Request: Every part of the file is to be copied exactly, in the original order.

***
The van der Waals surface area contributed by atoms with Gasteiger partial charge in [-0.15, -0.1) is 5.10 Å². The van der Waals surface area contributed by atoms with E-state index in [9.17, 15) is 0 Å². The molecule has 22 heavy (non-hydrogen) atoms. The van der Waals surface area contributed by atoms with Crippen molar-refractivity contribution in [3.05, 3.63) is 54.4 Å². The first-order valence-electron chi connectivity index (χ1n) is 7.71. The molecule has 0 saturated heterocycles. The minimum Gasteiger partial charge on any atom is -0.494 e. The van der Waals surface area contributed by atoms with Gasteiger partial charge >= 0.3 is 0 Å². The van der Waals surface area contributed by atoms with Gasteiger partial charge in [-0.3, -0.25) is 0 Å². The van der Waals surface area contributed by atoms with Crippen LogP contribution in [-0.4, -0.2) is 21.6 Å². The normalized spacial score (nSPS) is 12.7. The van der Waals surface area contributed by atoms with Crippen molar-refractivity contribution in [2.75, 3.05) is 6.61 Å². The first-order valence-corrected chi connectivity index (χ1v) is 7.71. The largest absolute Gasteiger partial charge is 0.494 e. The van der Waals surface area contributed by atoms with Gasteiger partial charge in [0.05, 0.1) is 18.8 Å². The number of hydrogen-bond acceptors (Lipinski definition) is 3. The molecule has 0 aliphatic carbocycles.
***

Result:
The van der Waals surface area contributed by atoms with Gasteiger partial charge in [-0.15, -0.1) is 5.10 Å². The van der Waals surface area contributed by atoms with E-state index in [9.17, 15) is 0 Å². The molecule has 22 heavy (non-hydrogen) atoms. The van der Waals surface area contributed by atoms with Crippen molar-refractivity contribution in [3.05, 3.63) is 54.4 Å². The first-order valence-electron chi connectivity index (χ1n) is 7.71. The molecule has 0 saturated heterocycles. The minimum Gasteiger partial charge on any atom is -0.494 e. The van der Waals surface area contributed by atoms with Gasteiger partial charge >= 0.3 is 0 Å². The van der Waals surface area contributed by atoms with Gasteiger partial charge in [-0.3, -0.25) is 0 Å². The van der Waals surface area contributed by atoms with Crippen LogP contribution in [-0.4, -0.2) is 21.6 Å². The normalized spacial score (nSPS) is 12.7. The van der Waals surface area contributed by atoms with Crippen molar-refractivity contribution in [2.75, 3.05) is 6.61 Å². The first-order valence-corrected chi connectivity index (χ1v) is 7.71. The largest absolute Gasteiger partial charge is 0.494 e. The van der Waals surface area contributed by atoms with Gasteiger partial charge in [0.05, 0.1) is 18.8 Å². The number of hydrogen-bond acceptors (Lipinski definition) is 3. The molecule has 0 aliphatic carbocycles.